Emmy Rossum's Los Angeles home is full of happy barks and purrs. The actress has three adopted pets: Cinnamon, a teacup Yorkshire terrier; Fiona, cat named after her character on Shameless; and Pepper, a terrier-Havanese mix (pictures with Rossum, above). "When I met Pepper, she was totally shaved because her fur had been so matted from living on the street," Rossum says. "But as soon as I picked up this adorable mess of an animal, we had a connection."
Had it not been for Rossum and her passionate advocacy for the no-kill movement, these three pets might have been among the millions of animals euthanized annually by shelters in the United States. Now Rossum has partnered with the Best Friends Animal Society's Save Them All campaign to encourage adoption. Not only does adopting give a pet a lifelong home," she says, "but it opens up a space in a sanctuary so that another animal can be rescued off the streets."
Clearly you're an animal person. Did you grow up with cats and dogs?
Yes, but the menagerie I grew up with also included parakeets, fish, snails, and rabbits.
What is the key to Save Them All's success?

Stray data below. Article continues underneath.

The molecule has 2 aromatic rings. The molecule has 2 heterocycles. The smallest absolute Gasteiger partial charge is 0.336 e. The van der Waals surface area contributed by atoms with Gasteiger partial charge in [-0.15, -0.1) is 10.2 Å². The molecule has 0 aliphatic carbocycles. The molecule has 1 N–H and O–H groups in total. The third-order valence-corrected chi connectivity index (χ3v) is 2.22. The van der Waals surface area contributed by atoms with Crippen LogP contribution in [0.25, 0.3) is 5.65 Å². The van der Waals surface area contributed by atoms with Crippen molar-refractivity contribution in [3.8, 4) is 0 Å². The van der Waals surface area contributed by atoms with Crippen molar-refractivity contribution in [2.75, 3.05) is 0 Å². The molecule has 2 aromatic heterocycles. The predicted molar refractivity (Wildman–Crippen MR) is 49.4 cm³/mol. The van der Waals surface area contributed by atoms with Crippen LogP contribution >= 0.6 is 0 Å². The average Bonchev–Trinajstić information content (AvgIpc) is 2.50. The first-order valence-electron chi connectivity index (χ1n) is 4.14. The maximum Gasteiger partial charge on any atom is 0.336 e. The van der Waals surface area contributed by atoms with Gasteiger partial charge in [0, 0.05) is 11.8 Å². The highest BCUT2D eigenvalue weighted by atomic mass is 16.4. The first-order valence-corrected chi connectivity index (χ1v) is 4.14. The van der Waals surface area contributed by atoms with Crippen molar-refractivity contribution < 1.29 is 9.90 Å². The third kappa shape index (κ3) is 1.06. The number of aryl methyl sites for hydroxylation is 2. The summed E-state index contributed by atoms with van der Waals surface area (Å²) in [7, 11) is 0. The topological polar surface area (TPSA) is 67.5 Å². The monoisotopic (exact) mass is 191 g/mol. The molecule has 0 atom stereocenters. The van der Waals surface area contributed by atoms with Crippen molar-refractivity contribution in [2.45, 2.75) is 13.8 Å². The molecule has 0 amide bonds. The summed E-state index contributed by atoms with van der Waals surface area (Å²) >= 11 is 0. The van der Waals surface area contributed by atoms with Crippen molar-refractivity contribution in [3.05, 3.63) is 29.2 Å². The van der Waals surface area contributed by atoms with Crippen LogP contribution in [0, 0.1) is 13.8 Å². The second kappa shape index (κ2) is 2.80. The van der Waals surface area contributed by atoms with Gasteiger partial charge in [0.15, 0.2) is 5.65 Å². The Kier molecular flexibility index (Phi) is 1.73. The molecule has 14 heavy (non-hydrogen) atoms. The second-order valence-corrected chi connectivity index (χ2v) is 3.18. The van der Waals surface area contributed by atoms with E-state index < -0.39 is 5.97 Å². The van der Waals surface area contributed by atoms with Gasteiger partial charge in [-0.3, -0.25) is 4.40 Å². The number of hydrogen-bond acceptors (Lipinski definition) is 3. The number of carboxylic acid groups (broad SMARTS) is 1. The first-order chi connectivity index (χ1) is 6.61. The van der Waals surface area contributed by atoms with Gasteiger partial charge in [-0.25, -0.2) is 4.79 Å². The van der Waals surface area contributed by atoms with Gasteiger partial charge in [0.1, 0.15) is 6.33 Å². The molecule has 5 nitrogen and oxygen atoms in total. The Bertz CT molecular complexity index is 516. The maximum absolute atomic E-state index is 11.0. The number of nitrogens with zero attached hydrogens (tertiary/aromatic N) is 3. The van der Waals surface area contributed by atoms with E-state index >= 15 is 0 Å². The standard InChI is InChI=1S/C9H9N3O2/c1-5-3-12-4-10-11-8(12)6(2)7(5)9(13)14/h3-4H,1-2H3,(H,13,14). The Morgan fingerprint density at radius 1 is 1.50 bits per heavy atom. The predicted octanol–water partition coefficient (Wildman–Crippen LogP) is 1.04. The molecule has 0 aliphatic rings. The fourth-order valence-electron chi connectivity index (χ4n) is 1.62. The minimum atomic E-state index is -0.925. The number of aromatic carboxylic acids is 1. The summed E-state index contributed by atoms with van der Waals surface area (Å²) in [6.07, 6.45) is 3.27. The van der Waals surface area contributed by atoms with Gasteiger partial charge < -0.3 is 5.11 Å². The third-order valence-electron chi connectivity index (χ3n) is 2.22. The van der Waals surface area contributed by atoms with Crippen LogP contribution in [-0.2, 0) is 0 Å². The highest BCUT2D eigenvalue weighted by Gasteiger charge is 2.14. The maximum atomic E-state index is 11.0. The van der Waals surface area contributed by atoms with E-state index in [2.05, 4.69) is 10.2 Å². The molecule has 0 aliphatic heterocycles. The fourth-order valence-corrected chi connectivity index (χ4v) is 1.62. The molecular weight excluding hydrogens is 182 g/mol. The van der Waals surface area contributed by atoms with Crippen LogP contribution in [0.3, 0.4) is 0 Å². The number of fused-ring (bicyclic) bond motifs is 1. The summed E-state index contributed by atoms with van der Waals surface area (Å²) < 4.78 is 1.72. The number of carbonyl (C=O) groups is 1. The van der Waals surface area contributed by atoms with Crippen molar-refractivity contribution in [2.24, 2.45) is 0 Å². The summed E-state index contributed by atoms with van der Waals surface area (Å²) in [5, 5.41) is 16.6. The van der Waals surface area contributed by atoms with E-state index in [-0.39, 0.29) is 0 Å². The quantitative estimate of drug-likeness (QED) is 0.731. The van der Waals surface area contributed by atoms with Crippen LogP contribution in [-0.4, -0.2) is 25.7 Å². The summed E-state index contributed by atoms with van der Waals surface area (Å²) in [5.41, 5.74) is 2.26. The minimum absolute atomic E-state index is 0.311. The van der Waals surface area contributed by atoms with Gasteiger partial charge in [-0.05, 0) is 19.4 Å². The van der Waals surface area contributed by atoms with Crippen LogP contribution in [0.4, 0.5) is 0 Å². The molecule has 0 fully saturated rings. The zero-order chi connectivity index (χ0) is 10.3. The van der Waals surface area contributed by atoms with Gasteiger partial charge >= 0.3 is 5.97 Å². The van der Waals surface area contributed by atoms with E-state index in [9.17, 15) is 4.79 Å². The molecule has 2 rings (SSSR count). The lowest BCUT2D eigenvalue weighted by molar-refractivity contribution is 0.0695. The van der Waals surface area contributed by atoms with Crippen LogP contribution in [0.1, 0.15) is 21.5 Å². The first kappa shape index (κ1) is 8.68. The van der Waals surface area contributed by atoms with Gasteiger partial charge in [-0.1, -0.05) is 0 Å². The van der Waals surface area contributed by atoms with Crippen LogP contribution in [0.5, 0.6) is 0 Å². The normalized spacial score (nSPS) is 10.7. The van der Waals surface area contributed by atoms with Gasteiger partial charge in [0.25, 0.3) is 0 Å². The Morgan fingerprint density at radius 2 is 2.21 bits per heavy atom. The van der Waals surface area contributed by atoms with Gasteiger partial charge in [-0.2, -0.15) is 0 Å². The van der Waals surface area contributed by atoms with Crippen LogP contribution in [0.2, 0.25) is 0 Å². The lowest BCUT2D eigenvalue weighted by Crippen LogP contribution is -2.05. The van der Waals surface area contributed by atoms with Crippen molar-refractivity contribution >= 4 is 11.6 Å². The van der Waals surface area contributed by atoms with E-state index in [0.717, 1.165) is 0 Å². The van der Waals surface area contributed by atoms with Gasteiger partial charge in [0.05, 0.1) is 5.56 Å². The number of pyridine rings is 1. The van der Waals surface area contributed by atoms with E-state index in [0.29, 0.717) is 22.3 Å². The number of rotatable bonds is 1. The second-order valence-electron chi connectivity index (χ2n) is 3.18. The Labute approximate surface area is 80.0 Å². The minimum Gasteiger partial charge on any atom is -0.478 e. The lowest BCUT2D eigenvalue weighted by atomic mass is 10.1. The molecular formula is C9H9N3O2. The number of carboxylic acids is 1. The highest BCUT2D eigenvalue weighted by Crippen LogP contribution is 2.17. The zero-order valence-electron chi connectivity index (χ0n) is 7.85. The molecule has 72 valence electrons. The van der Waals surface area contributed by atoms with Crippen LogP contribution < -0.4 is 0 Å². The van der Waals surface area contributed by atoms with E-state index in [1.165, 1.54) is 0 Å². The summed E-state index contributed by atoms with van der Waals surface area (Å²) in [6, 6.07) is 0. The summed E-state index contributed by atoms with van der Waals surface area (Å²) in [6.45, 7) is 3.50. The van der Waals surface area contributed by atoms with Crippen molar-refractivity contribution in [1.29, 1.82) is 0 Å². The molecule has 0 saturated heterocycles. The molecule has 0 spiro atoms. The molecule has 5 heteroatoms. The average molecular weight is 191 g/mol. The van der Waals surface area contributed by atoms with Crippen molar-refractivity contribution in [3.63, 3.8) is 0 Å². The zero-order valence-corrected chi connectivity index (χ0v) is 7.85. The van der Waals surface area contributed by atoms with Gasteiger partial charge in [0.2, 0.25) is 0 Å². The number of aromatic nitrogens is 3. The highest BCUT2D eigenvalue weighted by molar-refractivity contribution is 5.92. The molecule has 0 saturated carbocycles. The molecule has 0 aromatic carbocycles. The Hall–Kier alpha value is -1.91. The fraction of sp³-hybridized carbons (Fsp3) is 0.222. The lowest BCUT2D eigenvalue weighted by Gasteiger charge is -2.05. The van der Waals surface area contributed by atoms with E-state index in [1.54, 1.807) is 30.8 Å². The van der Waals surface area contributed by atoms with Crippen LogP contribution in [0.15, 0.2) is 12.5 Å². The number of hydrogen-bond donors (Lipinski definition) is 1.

We don't focus exclusively on the big picture, of one day making this country a no-kill environment. We work incrementally and personally.
What does a success story look like for you?
I met a Chihuahua named Tinker Bell who had a walking disability and neurological damage. When she arrived at the sanctuary, she could only go in circles. Her trainer at Best Friends taught her how to walk normally and found her a forever home in New Jersey.
The logic behind putting animals down is that there just aren't enough homes for them. Why do you think people might be hesitant to adopt?
People often assume that shelter animals will be aggressive or difficult to train. I understand why: When you see them in the shelter, they usually don't look happy or playful. But how would you feel if you were stuck in there? These animals come to life when you bring them into your home.
What if you don't have the space to keep a pet?
If you can't take an animal full-time, you can always foster one for a few weeks. Just be forewarned that you might fall in love.
For more features like this, pick up the August issue of InStyle, available on newsstands and for digital download now.
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